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Trailer Trouble

Towing with good intentions.

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Troubles while trailering
In my nautical lifetime, I have suffered more aggravation and had more close calls with the trailer than with the actual boat. Tim Bower

They say the road to hell is paved with good intentions. When I’m driving down that road, it seems I’m usually towing a boat. It’s a nice day. The cooler is iced. The tube is inflated. The worms are wiggling. The vehicle is scented with sunscreen, my co-pilot has on her favorite shades and is smiling, the kids are not sulking, and we are off to the lake. Our prospects are promising, and the road ahead is indeed paved with the intentions to have a good day.

What could go wrong? Trailer trouble, that’s what. In my nautical lifetime, I have suffered more aggravation and had more close calls with the trailer than with the actual boat. I have diagnosed bad wiring roadside with a flashlight in my teeth. I have replaced a wheel bearing in a Fleet Farm parking lot. I once hit a frost heave so high and so sharp that both transom tie-down straps actually snapped in two.

Then there was the time I was rolling down a freeway in Georgia, glanced in the sideview mirror, and noticed smoke billowing off one of four trailer tires supporting a Wellcraft runabout. Dang. My companions and I, in the midst of a 2,500-mile road-trip story for this publication, were prepared (for once) with a spare, a jack and a lug wrench. When the sun rose the next day, we were in Bat Cave, North Carolina, and that’s where one of us noticed the tire we installed yesterday was worn to the cords. Closer inspection revealed that this wheel was out of line with the trailer. And then the lightbulb went off: While trying to maneuver in a congested filling station the day before, I had wedged the trailer against the curbing of a pump island, and it was now obvious I had managed to bend the spindle. Doh!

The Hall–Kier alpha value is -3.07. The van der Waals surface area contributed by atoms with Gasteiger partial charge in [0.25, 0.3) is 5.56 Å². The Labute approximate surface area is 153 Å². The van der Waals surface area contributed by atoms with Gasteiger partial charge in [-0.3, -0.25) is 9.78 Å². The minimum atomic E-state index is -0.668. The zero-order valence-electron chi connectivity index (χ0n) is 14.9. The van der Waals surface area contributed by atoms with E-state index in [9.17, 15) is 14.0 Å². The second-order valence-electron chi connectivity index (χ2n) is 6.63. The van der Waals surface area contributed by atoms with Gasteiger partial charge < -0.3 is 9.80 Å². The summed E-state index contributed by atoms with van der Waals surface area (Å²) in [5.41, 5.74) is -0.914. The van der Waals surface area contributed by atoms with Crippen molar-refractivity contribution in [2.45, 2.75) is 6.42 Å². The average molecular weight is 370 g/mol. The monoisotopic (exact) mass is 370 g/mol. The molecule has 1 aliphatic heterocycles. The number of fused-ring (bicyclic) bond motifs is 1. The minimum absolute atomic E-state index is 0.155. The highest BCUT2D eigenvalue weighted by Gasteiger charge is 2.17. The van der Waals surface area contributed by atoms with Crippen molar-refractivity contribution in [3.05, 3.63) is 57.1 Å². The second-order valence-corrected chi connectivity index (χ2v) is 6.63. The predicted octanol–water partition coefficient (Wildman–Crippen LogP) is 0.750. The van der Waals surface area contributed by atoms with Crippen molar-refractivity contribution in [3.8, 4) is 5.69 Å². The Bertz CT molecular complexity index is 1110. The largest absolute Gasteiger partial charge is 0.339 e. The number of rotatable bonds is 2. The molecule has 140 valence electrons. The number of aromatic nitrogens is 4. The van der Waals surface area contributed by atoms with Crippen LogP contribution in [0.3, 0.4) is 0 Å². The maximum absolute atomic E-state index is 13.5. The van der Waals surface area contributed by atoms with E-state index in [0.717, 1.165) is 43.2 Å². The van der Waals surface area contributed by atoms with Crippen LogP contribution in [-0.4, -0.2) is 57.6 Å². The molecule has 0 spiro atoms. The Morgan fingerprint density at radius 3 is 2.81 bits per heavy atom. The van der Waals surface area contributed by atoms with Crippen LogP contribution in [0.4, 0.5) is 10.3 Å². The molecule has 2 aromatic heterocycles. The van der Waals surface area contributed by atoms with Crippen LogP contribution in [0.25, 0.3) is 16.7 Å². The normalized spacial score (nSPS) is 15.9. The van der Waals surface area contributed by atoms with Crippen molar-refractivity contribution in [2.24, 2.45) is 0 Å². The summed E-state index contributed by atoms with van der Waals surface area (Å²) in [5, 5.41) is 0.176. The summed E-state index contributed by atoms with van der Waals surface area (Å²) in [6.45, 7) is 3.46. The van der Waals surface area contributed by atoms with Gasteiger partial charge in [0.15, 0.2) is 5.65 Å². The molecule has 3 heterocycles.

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At the time, services were limited in Bat Cave. The owner of a small gas station said he couldn’t help us, but he was sure the Ledbetter brothers could fix it. “Just go down the road about 4 miles to the white church and take a right, and you’ll see their salvage yard a little farther,” he said. “Shop on left, house on the right.”

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The shop was a big wooden shed, and when we pulled in, Don Ledbetter was in the yard busily converting a school bus into a stock-car transporter, and his brother Wyatt was across the road, cultivating corn on a Farmall tractor. Did I mention that the editor had dressed us like a race team—in matching red jumpsuits—for this magazine assignment? We were quite a sight.

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If you are imagining Gomer and Goober, you are dead wrong. These men had skills. The trailer was up, the wheel was off, and the torch came out. A 4-foot pipe provided the leverage to bend the red-hot spindle, and a level and a length of white string was used to gauge alignment. They had things corrected in 15 minutes and refused to take any payment. I think they found us rather amusing. That day, we were lucky to encounter two good Samaritans on the road to hell. Ever since, I will do anything to avoid backing a trailer, unless it’s down a ramp to the water.

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